Advertisers want to ensure that their ads are seen by humans, but most ads that are measured as viewable barely reach the industry’s minimum benchmarks.
Although viewability rates are rising, 57 percent of display ads were in view for just one second last month, according to data from Integral Ad Science. IAS also found that the average length that a desktop display impression was in view for declined from 9.8 seconds last May to 7.7 seconds this month. As more advertisers adopt viewability standards, like the Media Rating Council’s rule that stipulates that at least half of a display ad must be in view for at least one second to be counted as viewable, it appears that publishers are doing whatever they can to make sure their ads are viewed for just a second, and advertisers are buying ads that hit that mark and calling it a day.
“There is not a ton of incentive for publishers to try and make impressions last longer than the viewability standard,” said Travis Lusk, vp of analytics at IAS. “If they achieve one second, they get paid the exact same amount as they would if they deliver eight seconds.”
To increase their amount of viewable ads, publishers refresh pages, stick ads in photo galleries and use interstitials, Lusk said. A lot of briefly viewed ads also come from clickbait websites that draw in users for a single second before they realize the content is junk and close the websites, he said.
Abe Diaz, associate media director at ad agency RPA, said the push for viewability has overall been a positive development for the digital ad industry, but he also acknowledged that “publishers and ad tech companies are going to first and foremost ensure that they’re doing the minimum amount of redesigning and pivoting” to make sure that their ads are measured as viewable.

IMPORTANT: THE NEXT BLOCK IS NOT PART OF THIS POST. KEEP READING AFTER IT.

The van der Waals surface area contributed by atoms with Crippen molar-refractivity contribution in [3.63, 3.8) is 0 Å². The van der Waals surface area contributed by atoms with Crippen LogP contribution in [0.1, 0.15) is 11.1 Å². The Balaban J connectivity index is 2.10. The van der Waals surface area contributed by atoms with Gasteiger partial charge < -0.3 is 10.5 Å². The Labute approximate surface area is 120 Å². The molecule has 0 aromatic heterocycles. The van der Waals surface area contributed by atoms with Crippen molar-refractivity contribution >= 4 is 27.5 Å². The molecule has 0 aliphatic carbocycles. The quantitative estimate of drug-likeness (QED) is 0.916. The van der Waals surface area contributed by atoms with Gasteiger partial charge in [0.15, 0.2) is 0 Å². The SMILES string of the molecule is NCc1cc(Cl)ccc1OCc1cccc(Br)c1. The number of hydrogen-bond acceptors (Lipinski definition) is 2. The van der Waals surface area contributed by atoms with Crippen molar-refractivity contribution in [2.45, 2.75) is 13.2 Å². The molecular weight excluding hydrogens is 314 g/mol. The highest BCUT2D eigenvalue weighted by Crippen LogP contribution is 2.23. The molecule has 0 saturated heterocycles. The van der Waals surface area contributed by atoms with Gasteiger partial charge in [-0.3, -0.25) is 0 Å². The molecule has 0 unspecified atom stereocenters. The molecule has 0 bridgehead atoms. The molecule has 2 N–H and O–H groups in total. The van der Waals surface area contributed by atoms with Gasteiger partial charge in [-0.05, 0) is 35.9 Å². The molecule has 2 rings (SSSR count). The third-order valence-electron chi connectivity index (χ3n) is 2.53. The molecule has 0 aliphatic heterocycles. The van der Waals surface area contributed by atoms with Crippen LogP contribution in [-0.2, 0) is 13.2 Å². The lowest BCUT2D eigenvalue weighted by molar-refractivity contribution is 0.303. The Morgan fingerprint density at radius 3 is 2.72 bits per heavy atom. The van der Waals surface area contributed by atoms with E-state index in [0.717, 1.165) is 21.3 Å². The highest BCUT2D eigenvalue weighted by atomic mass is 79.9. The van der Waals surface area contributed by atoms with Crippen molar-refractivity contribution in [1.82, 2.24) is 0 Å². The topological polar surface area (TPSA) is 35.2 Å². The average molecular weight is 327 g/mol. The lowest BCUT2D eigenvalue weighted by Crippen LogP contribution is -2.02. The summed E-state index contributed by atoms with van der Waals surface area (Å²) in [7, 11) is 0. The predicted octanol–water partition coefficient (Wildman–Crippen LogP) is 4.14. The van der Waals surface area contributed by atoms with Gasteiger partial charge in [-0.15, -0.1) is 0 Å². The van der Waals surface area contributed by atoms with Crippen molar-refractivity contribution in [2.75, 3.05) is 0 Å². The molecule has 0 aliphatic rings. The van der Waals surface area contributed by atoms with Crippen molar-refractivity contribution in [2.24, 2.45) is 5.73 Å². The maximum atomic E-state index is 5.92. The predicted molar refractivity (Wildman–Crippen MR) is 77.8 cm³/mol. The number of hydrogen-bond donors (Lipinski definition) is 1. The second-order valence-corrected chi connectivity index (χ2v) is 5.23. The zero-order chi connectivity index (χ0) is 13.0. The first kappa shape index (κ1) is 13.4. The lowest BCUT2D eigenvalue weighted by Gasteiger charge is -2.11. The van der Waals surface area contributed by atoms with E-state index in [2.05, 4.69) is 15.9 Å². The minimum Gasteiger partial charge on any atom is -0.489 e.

Diaz and Lusk support the MRC in adopting a standard, but they said it was was meant to be a minimum standard, not the gold standard that some advertisers treat it like. David Gunzerath, associate director of the MRC, emphasized that “viewability isn’t intended to be a measure of an ad’s effectiveness or the success of an ad’s messaging, but rather it’s a measure of the success of the ad’s delivery.”
It is hard to argue against the idea that ads paid for should be seen by humans, but focusing on viewability can have unintended consequences. Because the most intrusive ads are highly viewable, viewability mandates create ad clutter that may be driving users to ad block. Since some publishers are gaming the viewability standard to appease advertisers, viewability should be treated as a transaction metric, not a marketing goal, said Marc Goldberg, CEO of brand-safety firm Trust Metrics.
However, most advertisers now transact on viewability. In an IAS survey of more than 1,000 advertisers taken in December, 68 percent of respondents said they transact on viewability and another 25 percent said they wanted to transact on viewability.
“Clients don’t want to pay for things that didn’t happen,” said Joe Barone, managing partner of digital ad ops at GroupM, which, like most large ad buyers, transacts on viewability. “They don’t want to feel like somebody is getting away with something.”
The ad agency AMP has gone back and forth on buying ads based on viewability criteria, said AMP programmatic buyer Keagan McDonnell. Although clients want to know that their ads are being viewed, ads that are seen for under a second can still provide valuable data to advertisers. By simply serving the ad to users regardless of how long it is seen, AMP can collect device IDs and drop trackers that are useful for building audience databases and targeting, he said.
“Viewability is important, but we are often working with one second,” he said. “As an agency, we look to further business goals rather than advertising metrics.”